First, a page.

Electronic Thesis and Dissertation Repository


Doctor of Philosophy


Physiology and Pharmacology


MacDonald, Penny A.

2nd Supervisor

Owen, Adrian M.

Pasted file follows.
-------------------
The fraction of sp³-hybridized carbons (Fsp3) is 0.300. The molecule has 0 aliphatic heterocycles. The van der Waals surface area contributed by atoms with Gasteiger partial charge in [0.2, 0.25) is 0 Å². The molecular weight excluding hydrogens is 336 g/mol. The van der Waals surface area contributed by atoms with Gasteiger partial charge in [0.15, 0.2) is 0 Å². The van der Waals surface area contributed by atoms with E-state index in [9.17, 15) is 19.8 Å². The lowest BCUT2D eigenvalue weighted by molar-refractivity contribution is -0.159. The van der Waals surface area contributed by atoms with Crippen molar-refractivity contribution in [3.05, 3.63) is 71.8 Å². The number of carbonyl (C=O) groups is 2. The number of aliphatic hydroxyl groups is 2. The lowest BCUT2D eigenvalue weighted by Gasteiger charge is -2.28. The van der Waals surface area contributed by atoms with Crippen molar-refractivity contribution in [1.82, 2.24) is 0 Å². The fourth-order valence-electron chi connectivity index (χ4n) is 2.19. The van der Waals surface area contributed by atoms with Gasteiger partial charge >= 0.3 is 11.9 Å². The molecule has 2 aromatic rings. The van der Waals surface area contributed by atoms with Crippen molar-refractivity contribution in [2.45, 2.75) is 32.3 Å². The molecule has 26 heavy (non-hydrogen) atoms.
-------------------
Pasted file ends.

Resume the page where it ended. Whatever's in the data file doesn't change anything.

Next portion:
The striatum, the input region of the basal ganglia, has been shown to mediate many cognitive functions. The striatum itself can be functionally segregated into dorsal (DS) and ventral striatum (VS). For more than 60 years, DS has been reported to mediate stimulus-response learning, though evidence has been accruing pointing to a role in decision making. These literatures have been growing independently and an aim of this thesis was to bridge these two bodies of knowledge. We directly investigated the role of DS in stimulus-response learning versus decision making using functional magnetic resonance imaging (fMRI) in patients with Parkinson’s disease (Chapter 2) and obsessive compulsive disorder (Chapter 3). In Chapter 4, the role of DS in stimulus-response habit learning was tested in healthy individuals using fMRI. In three separate experiments (Chapters 2-4), all of the results strongly support the notion that DS mediates decision making and not learning. DS is implicated in many disorders ranging from Parkinson’s disease, obsessive compulsive disorder and addiction, and clarifying the role of DS in cognitive function is paramount for understanding substrates of disease and developing treatments.